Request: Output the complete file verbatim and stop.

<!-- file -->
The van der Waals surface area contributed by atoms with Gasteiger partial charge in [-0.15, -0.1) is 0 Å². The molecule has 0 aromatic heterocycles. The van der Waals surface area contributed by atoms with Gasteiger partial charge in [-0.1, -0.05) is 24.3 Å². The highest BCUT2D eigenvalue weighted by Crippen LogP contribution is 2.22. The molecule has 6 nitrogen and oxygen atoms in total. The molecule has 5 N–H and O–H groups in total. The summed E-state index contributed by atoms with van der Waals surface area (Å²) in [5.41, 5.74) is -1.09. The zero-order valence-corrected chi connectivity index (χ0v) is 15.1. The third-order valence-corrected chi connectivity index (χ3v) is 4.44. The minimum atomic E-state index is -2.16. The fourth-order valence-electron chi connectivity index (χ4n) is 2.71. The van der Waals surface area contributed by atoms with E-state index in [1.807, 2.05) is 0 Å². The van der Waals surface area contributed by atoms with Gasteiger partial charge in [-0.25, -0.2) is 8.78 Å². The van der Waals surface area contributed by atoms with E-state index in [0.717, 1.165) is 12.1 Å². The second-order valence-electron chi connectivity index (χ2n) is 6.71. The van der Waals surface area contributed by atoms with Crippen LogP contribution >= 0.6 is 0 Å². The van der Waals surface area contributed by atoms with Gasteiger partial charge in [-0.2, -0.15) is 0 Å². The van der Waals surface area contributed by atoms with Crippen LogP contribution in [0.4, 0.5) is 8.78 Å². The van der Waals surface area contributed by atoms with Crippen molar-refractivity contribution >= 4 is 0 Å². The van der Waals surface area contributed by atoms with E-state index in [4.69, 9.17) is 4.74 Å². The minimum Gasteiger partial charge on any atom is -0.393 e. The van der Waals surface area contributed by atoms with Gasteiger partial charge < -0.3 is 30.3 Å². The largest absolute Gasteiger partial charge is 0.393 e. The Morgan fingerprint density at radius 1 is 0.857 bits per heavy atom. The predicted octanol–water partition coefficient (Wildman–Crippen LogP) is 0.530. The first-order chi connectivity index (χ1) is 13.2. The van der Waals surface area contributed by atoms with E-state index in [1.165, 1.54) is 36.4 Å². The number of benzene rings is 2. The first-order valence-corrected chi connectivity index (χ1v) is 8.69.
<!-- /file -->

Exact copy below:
The van der Waals surface area contributed by atoms with Gasteiger partial charge in [-0.15, -0.1) is 0 Å². The molecule has 0 aromatic heterocycles. The van der Waals surface area contributed by atoms with Gasteiger partial charge in [-0.1, -0.05) is 24.3 Å². The highest BCUT2D eigenvalue weighted by Crippen LogP contribution is 2.22. The molecule has 6 nitrogen and oxygen atoms in total. The molecule has 5 N–H and O–H groups in total. The summed E-state index contributed by atoms with van der Waals surface area (Å²) in [5.41, 5.74) is -1.09. The zero-order valence-corrected chi connectivity index (χ0v) is 15.1. The third-order valence-corrected chi connectivity index (χ3v) is 4.44. The minimum atomic E-state index is -2.16. The fourth-order valence-electron chi connectivity index (χ4n) is 2.71. The van der Waals surface area contributed by atoms with E-state index in [1.807, 2.05) is 0 Å². The van der Waals surface area contributed by atoms with Gasteiger partial charge in [-0.25, -0.2) is 8.78 Å². The van der Waals surface area contributed by atoms with E-state index in [0.717, 1.165) is 12.1 Å². The second-order valence-electron chi connectivity index (χ2n) is 6.71. The van der Waals surface area contributed by atoms with Crippen LogP contribution >= 0.6 is 0 Å². The van der Waals surface area contributed by atoms with Gasteiger partial charge in [-0.2, -0.15) is 0 Å². The van der Waals surface area contributed by atoms with Crippen LogP contribution in [0.4, 0.5) is 8.78 Å². The van der Waals surface area contributed by atoms with Crippen molar-refractivity contribution >= 4 is 0 Å². The van der Waals surface area contributed by atoms with E-state index in [4.69, 9.17) is 4.74 Å². The minimum Gasteiger partial charge on any atom is -0.393 e. The van der Waals surface area contributed by atoms with Gasteiger partial charge < -0.3 is 30.3 Å². The largest absolute Gasteiger partial charge is 0.393 e. The Morgan fingerprint density at radius 1 is 0.857 bits per heavy atom. The predicted octanol–water partition coefficient (Wildman–Crippen LogP) is 0.530. The first-order chi connectivity index (χ1) is 13.2. The van der Waals surface area contributed by atoms with E-state index in [1.165, 1.54) is 36.4 Å². The number of benzene rings is 2. The first-order valence-corrected chi connectivity index (χ1v) is 8.69.